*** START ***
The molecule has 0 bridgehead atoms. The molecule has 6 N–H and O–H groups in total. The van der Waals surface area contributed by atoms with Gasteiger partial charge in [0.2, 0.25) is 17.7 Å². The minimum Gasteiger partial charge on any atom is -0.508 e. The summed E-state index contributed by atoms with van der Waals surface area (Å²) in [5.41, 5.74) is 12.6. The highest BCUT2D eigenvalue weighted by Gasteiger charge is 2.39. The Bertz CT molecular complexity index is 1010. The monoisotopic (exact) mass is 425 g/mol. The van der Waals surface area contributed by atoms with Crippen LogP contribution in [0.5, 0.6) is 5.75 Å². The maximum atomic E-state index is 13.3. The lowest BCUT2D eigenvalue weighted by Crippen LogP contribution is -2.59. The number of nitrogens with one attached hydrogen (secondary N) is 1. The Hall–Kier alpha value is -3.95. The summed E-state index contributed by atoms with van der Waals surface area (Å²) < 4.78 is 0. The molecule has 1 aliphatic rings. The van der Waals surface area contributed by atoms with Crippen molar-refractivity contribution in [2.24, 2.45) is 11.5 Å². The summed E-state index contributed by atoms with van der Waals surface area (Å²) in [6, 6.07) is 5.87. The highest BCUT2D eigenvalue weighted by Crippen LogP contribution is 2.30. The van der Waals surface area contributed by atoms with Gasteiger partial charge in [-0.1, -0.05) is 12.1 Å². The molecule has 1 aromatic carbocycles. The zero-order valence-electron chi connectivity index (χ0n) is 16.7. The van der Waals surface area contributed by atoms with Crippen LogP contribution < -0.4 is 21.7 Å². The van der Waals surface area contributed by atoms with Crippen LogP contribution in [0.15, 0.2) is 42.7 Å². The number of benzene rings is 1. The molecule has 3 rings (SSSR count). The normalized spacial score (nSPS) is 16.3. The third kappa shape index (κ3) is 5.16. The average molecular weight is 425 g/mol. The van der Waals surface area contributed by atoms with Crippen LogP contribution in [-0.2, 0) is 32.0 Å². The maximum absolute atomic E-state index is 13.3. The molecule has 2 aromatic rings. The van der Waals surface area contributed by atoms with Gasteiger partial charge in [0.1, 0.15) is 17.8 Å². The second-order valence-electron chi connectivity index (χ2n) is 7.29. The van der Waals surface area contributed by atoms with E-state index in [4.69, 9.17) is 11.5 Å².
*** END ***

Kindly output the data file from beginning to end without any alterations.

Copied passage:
The molecule has 0 bridgehead atoms. The molecule has 6 N–H and O–H groups in total. The van der Waals surface area contributed by atoms with Gasteiger partial charge in [0.2, 0.25) is 17.7 Å². The minimum Gasteiger partial charge on any atom is -0.508 e. The summed E-state index contributed by atoms with van der Waals surface area (Å²) in [5.41, 5.74) is 12.6. The highest BCUT2D eigenvalue weighted by Gasteiger charge is 2.39. The Bertz CT molecular complexity index is 1010. The monoisotopic (exact) mass is 425 g/mol. The van der Waals surface area contributed by atoms with Crippen LogP contribution in [0.5, 0.6) is 5.75 Å². The maximum atomic E-state index is 13.3. The lowest BCUT2D eigenvalue weighted by Crippen LogP contribution is -2.59. The number of nitrogens with one attached hydrogen (secondary N) is 1. The Hall–Kier alpha value is -3.95. The summed E-state index contributed by atoms with van der Waals surface area (Å²) < 4.78 is 0. The molecule has 1 aliphatic rings. The van der Waals surface area contributed by atoms with Crippen molar-refractivity contribution in [2.24, 2.45) is 11.5 Å². The summed E-state index contributed by atoms with van der Waals surface area (Å²) in [6, 6.07) is 5.87. The highest BCUT2D eigenvalue weighted by Crippen LogP contribution is 2.30. The van der Waals surface area contributed by atoms with Gasteiger partial charge in [-0.1, -0.05) is 12.1 Å². The molecule has 1 aromatic carbocycles. The zero-order valence-electron chi connectivity index (χ0n) is 16.7. The van der Waals surface area contributed by atoms with Crippen LogP contribution < -0.4 is 21.7 Å². The van der Waals surface area contributed by atoms with Crippen LogP contribution in [0.15, 0.2) is 42.7 Å². The number of benzene rings is 1. The molecule has 3 rings (SSSR count). The normalized spacial score (nSPS) is 16.3. The third kappa shape index (κ3) is 5.16. The average molecular weight is 425 g/mol. The van der Waals surface area contributed by atoms with Crippen LogP contribution in [-0.2, 0) is 32.0 Å². The maximum absolute atomic E-state index is 13.3. The molecule has 2 aromatic rings. The van der Waals surface area contributed by atoms with Gasteiger partial charge in [0.1, 0.15) is 17.8 Å². The second-order valence-electron chi connectivity index (χ2n) is 7.29. The van der Waals surface area contributed by atoms with E-state index in [4.69, 9.17) is 11.5 Å².